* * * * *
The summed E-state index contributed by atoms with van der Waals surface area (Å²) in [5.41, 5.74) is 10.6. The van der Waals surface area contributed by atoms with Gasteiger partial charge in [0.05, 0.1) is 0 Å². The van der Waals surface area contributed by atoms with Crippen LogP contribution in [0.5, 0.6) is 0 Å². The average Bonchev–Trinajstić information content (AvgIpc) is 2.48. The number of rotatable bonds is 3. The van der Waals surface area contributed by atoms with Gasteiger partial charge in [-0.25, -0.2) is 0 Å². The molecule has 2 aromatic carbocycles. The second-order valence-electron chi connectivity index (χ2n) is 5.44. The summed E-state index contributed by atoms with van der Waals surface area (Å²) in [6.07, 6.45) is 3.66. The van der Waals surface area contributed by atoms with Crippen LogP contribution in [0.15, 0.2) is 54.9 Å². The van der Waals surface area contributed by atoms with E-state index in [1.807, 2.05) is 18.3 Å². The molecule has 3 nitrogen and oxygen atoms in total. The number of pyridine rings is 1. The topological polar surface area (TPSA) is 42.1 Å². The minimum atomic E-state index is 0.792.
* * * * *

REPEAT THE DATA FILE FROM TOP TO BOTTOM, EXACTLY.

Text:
The summed E-state index contributed by atoms with van der Waals surface area (Å²) in [5.41, 5.74) is 10.6. The van der Waals surface area contributed by atoms with Gasteiger partial charge in [0.05, 0.1) is 0 Å². The van der Waals surface area contributed by atoms with Crippen LogP contribution in [0.5, 0.6) is 0 Å². The average Bonchev–Trinajstić information content (AvgIpc) is 2.48. The number of rotatable bonds is 3. The van der Waals surface area contributed by atoms with Gasteiger partial charge in [-0.25, -0.2) is 0 Å². The molecule has 2 aromatic carbocycles. The second-order valence-electron chi connectivity index (χ2n) is 5.44. The summed E-state index contributed by atoms with van der Waals surface area (Å²) in [6.07, 6.45) is 3.66. The van der Waals surface area contributed by atoms with Crippen LogP contribution in [0.15, 0.2) is 54.9 Å². The van der Waals surface area contributed by atoms with E-state index in [1.807, 2.05) is 18.3 Å². The molecule has 3 nitrogen and oxygen atoms in total. The number of pyridine rings is 1. The topological polar surface area (TPSA) is 42.1 Å². The minimum atomic E-state index is 0.792.